Budget Committee to Act on Special Needs Vouchers/Open Enrollment on Sept. 5

A potentially significant change to the way amounts transferred for the open enrollment of special education pupils and the aid deduction for special needs voucher pupils are calculated has been proposed and is scheduled for discussion and a possible vote by the JFC next Tuesday (Sept. 5).

We had previously shared language with you that was included in the Assembly GOP Education Package released in June.  We assume the changes allegedly being sought are similar in nature:
Special Needs Scholarship Program (Vouchers)

  • Change the payment amount for a pupil attending a private school under the Special Needs Scholarship Program (SNSP), from current law set amount ($12,000 in FY17), to an amount that reflects actual costs incurred by the private school to implement the child’s most recent IEP or services plan. [We assume this would begin in 2018-19, but this is not specified.]
  • The proposal details specific responsibilities of the school district in preparing an itemized cost statement, and the Department’s responsibilities in making a determination of actual costs (based on cost data submitted by the private school) and reconciling the aid reduction to the pupil’s resident school district.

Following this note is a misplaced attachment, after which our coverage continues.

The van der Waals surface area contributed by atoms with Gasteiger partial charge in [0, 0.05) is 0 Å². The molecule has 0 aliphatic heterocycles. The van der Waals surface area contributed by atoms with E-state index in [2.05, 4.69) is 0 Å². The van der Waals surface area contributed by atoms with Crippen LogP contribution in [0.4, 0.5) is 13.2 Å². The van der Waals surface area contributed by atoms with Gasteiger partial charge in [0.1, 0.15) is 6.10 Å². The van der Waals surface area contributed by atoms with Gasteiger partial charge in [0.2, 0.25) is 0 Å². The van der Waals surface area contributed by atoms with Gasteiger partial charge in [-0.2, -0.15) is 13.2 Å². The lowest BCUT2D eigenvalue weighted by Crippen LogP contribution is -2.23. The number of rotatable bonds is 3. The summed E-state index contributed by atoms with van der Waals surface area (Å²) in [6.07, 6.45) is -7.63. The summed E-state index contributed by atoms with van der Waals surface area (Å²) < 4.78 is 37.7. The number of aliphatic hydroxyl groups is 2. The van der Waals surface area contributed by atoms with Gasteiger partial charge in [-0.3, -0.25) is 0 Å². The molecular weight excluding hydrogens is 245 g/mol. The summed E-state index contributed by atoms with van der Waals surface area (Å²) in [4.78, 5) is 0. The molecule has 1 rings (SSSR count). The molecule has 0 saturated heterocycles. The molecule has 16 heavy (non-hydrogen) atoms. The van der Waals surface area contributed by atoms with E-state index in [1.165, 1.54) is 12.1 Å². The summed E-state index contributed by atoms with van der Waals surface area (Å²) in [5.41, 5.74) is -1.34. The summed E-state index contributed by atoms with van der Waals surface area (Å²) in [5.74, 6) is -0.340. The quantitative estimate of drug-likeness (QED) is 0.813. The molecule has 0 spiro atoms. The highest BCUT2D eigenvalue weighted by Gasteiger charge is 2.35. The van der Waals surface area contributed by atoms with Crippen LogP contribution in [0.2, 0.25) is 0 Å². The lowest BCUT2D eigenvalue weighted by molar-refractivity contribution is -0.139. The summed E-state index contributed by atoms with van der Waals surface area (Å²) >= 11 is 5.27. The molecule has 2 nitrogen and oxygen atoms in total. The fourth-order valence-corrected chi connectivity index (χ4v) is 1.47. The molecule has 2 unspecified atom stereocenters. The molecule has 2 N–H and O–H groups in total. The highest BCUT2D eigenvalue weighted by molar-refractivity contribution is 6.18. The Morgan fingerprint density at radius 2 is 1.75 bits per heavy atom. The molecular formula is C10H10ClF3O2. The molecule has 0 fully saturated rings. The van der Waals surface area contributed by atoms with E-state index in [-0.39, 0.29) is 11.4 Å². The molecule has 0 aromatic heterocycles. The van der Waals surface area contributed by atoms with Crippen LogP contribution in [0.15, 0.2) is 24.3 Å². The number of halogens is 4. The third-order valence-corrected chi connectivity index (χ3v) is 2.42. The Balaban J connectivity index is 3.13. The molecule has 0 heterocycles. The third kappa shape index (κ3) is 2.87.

Open Enrollment – Special Education Pupils

  • Similar to provisions for SNSP, change the payment amount for a pupil who has an IEP and who is open enrolled to a non-resident school district, from current law set amount ($12,000 in FY17), to an amount that reflects actual costs incurred by the nonresident school district to implement the child’s most recent IEP. [The memo again does specify that this would begin in 2018-19, but we assume it would.]
  • The proposal details specific responsibilities of both the resident and nonresident school district in preparing an itemized cost statement, and the Department’s responsibilities in making a determination of actual costs (based on cost data submitted by the nonresident school district) and reconciling the aid reduction to the pupil’s resident school district.

As noted, this stakeholder-developed payment model has only been in place for one year, and there has been no analysis done as to how the system is functioning.

The WASB has strong concerns about this possible change, which has not had a public hearing,  and which we have not had a chance to evaluate for its effect on public school districts.  The current  stakeholder-developed funding mechanism has only been in effect for one year and the WASB is not hearing from our members that it is causing any problems.  The proposed changes are also opposed by special education directors and groups representing families and students with disabilities.

We encourage you to contact your state legislators with these concerns.